Singing Through the Trumpet: Arnold Jacobs’ ‘Song and Wind’ and the Trumpet
Dr. Julia Randel, Hope College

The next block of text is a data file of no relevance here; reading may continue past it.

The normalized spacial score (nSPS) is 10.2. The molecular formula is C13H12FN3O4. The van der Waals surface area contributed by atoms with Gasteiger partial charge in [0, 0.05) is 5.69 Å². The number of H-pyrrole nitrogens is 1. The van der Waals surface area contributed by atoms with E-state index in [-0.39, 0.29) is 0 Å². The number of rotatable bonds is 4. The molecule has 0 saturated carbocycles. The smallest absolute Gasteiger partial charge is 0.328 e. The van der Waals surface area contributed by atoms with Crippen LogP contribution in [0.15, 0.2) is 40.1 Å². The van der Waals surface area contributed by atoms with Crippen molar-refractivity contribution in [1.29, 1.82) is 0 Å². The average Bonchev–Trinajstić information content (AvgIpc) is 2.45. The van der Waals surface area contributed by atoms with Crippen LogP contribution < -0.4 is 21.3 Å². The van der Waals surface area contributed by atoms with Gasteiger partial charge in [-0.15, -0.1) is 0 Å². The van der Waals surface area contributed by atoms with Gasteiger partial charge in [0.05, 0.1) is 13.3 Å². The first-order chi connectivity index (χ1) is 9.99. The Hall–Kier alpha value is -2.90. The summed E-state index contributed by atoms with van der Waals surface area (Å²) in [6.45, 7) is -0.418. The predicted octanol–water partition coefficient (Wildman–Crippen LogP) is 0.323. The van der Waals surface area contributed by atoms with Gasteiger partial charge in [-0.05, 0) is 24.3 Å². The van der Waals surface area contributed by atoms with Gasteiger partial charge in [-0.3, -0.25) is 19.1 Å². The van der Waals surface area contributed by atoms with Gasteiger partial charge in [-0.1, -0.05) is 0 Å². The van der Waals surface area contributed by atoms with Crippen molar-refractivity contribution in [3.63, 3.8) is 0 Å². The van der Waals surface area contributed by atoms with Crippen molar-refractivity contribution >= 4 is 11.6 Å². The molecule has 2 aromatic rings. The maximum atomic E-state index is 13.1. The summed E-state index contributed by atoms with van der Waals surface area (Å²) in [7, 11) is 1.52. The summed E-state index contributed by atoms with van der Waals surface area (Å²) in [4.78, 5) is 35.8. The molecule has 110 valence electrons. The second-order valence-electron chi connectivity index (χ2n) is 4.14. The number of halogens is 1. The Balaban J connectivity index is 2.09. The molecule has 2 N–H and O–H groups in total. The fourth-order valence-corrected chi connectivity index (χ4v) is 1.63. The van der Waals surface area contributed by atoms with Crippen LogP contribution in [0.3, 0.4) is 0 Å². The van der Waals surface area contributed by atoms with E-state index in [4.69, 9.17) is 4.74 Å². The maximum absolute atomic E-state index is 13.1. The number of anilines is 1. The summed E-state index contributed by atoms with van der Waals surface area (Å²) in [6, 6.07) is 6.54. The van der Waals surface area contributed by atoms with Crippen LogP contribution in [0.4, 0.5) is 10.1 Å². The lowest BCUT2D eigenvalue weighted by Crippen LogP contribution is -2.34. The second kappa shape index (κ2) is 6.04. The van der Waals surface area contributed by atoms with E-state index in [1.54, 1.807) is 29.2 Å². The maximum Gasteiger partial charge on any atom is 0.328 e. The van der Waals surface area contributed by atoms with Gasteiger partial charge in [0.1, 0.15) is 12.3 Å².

As with any instrument, performing successfully on a brass instrument is a challenging task that many musicians, including professionals, have encountered for decades. In an attempt to find a solution to these challenges, Arnold Jacobs, principal tubist for the Chicago Symphony Orchestra from 1944-1988, spent many years poring over neurology and physiology books, analyzing the playing of fellow members of the Chicago Symphony brass section such as Adolph “Bud” Herseth, and testing his ideas on both himself and his students. The result of all his work was the creation of ‘song and wind,’ an approach that combines the creativity of the mind and the technical skills of the body while preventing the paralyzing mental analysis that many musicians encounter. This paper looks to answer why ‘song and wind’ is so useful for brass players as well as how this idea is effective in trumpet pedagogy. Several books written by former students of Jacobs, multiple personal accounts of professional brass players using ‘song and wind,’ and interviews and journal articles from the International Trumpet Guild Journal relay Arnold Jacobs’, Bud Herseth’s, and Vincent Cichowicz’s own thoughts on ‘song and wind.’ From these investigations, one can conclude that ‘song and wind’ is a very practical approach to easing the challenges of playing a brass instrument by mentally singing and playing an instrument simultaneously. In addition, through looking at the relationships in the ideas of colleagues Jacobs, Herseth, and Cichowicz, one sees that ‘song and wind,’ although created by a tuba player, can easily be applied to trumpet pedagogy and continues to be passed on to future generations of brass students today.
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